Big Honkin’ Transitions: Shel Silverstein’s “Where the Sidewalk Ends”

“If I could just freeze this moment!” It’s such a human sentiment, to feel overwhelming joy, peace or contentment and want it never to pass. To hold tight to the bliss. Alas, there is no capturing lightning in a bottle, no holding back the ocean’s tides. Change is the coin of this realm, the only constant. A line from a Shel Silverstein poem, which you can read en toto below, is worth chewing on here:

“There is a place where the sidewalk ends and before the street begins.”

That’s a profound image, that interim between one zone, one solid unchanging thing, and the next. It’s a place of transition, migration, crossing over. When you’re no longer tethered to one place but not settled in the next, either.

That in-between place can have tremendous impact. You have to be careful there: the footing can be dicey, and it’s easy to sprain your ankle and worse.

Attention must be paid.

So now it’s time for this post’s first transition, and here it is…



As a lifelong track fan, I have watched countless 400-meter relay races over the years. The passing zone is critical as one runner hands the baton to the next. They have to make the pass within a confined zone, and the ideal is for the baton handoff to occur at the exact moment when both runners are sprinting at full speed, so there is no slowdown on the exchange.

That means the runner receiving the baton has to take off at the perfectly timed moment. If she’s too early, the pass happens either outside the zone, which means automatic disqualification, or she has to slow down or even worse: come to a complete stop before reaching the end of the zone. In those cases, the team may as well be disqualified, because their chances of making up the lost ground are essentially zero.

All these transitions challenge us to connect the old with the new, to manage a sometimes precarious journey to a place where our footing may not be as solid, our view perhaps obscured.

Now, all this is much harder than it looks. Track history is littered with colossal failures by teams with the fastest individual runners who nevertheless lose to teams whose runners are slower but who have mastered the details of the baton exchange.

Our lives are suffused with such transition zones and the challenges they bring. Maybe the runner from our past is weighted down so heavily that we’ll have to pause before taking the baton, get stuck there in the passing zone cooling our heels.

Or maybe we break out on a new leg too early, and our past is back there saying, “Wait, I’m not quite done here yet, and I have something you need to take with you!”

Fortunately, new years, birthdays and anniversaries of this, that & the other remind us that we’ve run a few races in our time. They allow us to take stock.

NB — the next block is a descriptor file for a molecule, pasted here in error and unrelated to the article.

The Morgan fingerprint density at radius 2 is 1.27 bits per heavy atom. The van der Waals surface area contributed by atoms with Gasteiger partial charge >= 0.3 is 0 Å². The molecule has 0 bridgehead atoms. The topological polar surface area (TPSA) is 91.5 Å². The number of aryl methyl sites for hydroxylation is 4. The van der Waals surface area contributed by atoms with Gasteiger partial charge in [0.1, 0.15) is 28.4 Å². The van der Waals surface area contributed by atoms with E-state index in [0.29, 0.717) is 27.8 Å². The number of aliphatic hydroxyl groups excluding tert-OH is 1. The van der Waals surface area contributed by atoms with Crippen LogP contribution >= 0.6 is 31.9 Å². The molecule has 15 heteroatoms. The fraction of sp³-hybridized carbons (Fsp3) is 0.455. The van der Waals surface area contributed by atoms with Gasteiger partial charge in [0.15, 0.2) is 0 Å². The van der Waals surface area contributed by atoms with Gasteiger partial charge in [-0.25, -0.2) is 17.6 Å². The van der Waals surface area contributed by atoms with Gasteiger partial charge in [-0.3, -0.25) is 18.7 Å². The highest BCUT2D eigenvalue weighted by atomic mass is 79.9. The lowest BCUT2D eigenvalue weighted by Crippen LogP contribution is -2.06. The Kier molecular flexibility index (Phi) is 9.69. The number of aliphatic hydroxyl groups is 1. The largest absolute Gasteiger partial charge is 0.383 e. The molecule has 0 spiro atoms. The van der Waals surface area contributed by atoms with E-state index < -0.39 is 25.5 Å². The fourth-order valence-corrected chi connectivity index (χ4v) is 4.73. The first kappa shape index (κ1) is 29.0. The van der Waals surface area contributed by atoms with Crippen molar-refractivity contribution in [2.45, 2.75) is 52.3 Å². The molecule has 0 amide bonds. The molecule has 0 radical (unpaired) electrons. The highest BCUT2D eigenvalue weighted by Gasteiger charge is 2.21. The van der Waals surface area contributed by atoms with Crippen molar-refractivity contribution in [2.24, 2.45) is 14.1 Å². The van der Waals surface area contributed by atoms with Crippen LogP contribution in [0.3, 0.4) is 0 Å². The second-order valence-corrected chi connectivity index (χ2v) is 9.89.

We might be a step slower this year, but the added experience could help with our exchanges in the transition zone, yes?

Graduations, weddings, the departure from old jobs to new jobs, old homes and cities to new homes, in new cities.

Divorce, the death of a spouse, the long transition from youth to middle- to old age, from employment to retirement, from parenting a devoted dependent to enduring a scowling would-be independent (in other words: a teenager).

All these transitions challenge us to connect the old with the new, to manage a sometimes precarious journey to a place where our footing may not be as solid, our view perhaps obscured.

Then there’s the ultimate transition of leaving the land of the living and heading to the great beyond. Talk about a transition zone! Or as the science fiction author Isaac Asimov wrote:

“Life is pleasant. Death is peaceful. It’s the transition that’s troublesome.” 

Steve Jobs’s last words were reportedly, “Oh wow, oh wow, oh wow.”

Unfortunately, deathbed scenes too often seem to reflect, “Oh woe, oh no…”


         Where the Sidewalk Ends

There is a place where the sidewalk ends
and before the street begins,
and there the grass grows soft and white,
and there the sun burns crimson bright,
and there the moon-bird rests from his flight
to cool in the peppermint wind.

Let us leave this place where the smoke blows black
and the dark street winds and bends.
Past the pits where the asphalt flowers grow
we shall walk with a walk that is measured and slow
and watch where the chalk-white arrows go
to the place where the sidewalk ends.

Yes we’ll walk with a walk that is measured and slow,
and we’ll go where the chalk-white arrows go,
for the children, they mark, and the children, they know,
the place where the sidewalk ends.


The question occurs: Why are transitions so challenging? Can’t we just wake up one morning and get ourselves to a new place, like buying a new couch and sending the old one off to Goodwill?